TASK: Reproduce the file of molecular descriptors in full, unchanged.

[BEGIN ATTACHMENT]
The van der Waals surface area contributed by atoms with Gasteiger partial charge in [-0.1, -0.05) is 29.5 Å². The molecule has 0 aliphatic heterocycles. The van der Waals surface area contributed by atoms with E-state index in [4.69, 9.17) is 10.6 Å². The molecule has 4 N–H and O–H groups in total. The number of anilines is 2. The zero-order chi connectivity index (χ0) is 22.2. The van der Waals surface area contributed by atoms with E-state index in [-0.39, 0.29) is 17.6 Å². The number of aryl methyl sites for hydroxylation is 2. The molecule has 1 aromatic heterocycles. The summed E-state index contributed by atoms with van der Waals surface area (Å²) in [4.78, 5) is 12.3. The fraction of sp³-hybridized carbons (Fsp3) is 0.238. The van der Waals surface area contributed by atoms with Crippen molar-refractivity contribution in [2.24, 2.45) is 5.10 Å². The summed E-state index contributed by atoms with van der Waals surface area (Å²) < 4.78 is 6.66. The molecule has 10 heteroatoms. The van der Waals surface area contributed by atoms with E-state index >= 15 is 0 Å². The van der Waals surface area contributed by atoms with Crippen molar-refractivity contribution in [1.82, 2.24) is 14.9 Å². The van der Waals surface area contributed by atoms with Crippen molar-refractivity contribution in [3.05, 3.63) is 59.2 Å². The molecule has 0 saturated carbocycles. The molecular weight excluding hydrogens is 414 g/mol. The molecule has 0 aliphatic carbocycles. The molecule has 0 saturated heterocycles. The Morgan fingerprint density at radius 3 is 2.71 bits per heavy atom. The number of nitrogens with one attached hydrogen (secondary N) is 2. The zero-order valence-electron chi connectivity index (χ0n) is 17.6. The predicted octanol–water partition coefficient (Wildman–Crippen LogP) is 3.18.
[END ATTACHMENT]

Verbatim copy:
The van der Waals surface area contributed by atoms with Gasteiger partial charge in [-0.1, -0.05) is 29.5 Å². The molecule has 0 aliphatic heterocycles. The van der Waals surface area contributed by atoms with E-state index in [4.69, 9.17) is 10.6 Å². The molecule has 4 N–H and O–H groups in total. The number of anilines is 2. The zero-order chi connectivity index (χ0) is 22.2. The van der Waals surface area contributed by atoms with E-state index in [-0.39, 0.29) is 17.6 Å². The number of aryl methyl sites for hydroxylation is 2. The molecule has 1 aromatic heterocycles. The summed E-state index contributed by atoms with van der Waals surface area (Å²) in [4.78, 5) is 12.3. The fraction of sp³-hybridized carbons (Fsp3) is 0.238. The van der Waals surface area contributed by atoms with Crippen molar-refractivity contribution in [2.24, 2.45) is 5.10 Å². The summed E-state index contributed by atoms with van der Waals surface area (Å²) < 4.78 is 6.66. The molecule has 10 heteroatoms. The van der Waals surface area contributed by atoms with E-state index >= 15 is 0 Å². The van der Waals surface area contributed by atoms with Crippen molar-refractivity contribution in [1.82, 2.24) is 14.9 Å². The van der Waals surface area contributed by atoms with Crippen molar-refractivity contribution in [3.05, 3.63) is 59.2 Å². The molecule has 0 saturated carbocycles. The molecular weight excluding hydrogens is 414 g/mol. The molecule has 0 aliphatic carbocycles. The molecule has 0 saturated heterocycles. The Morgan fingerprint density at radius 3 is 2.71 bits per heavy atom. The number of nitrogens with one attached hydrogen (secondary N) is 2. The zero-order valence-electron chi connectivity index (χ0n) is 17.6. The predicted octanol–water partition coefficient (Wildman–Crippen LogP) is 3.18.